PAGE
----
Compulsive Talkers

Meteor Girl and How to Become an American reveal the ups and downs of going solo

When autobiographical monologues are moving, it's because the artist transcends the personal and makes his or her experience universal. Morewood has the most success in this regard with the "Jake" sequence when, after blissful days spent playing (unsupervised) in the local four-star hotel, the tables are turned and the rich American boy comes to the Morewoods' row house in Manchester. Jake is clearly surprised by how little the family has in the way of material goods, and the young Tony interprets this as disdain. Yet when it's time for Jake to leave, he betrays his loneliness by clinging to Tony's mother.

The second-act resumption of personal history is considerably less compelling. Here, unpleasant encounters with U.S. Immigration are reduced to abstractions -- interviews for a green card are characterized as torture, complete with blindfold. While we may sympathize, Morewood seems to be pouting, which robs him of perspective and humor. (OK, it was tough, but it's not as though he landed in a detention camp after arriving in a leaky boat.)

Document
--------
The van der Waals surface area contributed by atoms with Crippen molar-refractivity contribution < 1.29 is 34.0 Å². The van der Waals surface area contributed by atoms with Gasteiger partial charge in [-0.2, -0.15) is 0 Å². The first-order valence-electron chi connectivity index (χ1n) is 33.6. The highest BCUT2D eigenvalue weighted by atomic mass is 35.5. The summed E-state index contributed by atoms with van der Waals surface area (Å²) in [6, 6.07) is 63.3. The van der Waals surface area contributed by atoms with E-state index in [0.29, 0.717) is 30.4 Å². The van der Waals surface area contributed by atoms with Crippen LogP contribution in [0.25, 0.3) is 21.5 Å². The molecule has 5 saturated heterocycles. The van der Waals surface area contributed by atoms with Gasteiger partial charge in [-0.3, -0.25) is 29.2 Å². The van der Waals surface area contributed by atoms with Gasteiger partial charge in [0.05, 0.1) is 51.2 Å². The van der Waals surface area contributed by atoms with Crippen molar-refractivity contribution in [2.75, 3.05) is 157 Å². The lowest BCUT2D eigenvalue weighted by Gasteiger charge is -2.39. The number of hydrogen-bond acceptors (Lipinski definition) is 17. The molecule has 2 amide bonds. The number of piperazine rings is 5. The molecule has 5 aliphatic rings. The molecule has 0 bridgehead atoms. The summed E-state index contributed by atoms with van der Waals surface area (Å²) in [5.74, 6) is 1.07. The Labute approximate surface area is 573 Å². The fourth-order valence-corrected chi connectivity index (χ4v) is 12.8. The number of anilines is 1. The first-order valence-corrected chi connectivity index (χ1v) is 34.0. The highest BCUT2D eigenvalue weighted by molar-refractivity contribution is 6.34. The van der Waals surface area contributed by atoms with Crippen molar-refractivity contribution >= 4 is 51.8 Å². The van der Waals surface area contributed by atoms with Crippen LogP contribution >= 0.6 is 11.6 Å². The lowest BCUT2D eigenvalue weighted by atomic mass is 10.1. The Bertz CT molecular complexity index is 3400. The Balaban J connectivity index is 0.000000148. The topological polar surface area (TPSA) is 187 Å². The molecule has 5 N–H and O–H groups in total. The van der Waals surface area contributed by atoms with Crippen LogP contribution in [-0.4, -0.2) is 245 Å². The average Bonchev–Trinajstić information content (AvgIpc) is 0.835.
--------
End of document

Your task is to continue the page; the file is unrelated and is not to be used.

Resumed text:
His observations about English and American cultural differences are funny and right on the mark, but they reconfigure the evening as a very long stand-up routine that ultimately undermines whatever theatrical punch it might have. And however entertaining his stories, they do not justify the length of this show in its present form.

Meteor Girl runs through Aug. 20 at 450 Geary Studio Theatre in S.F.; call 346-7671. How to Become an American runs through Aug. 26 at the Marsh in S.F.; call 826-5750.

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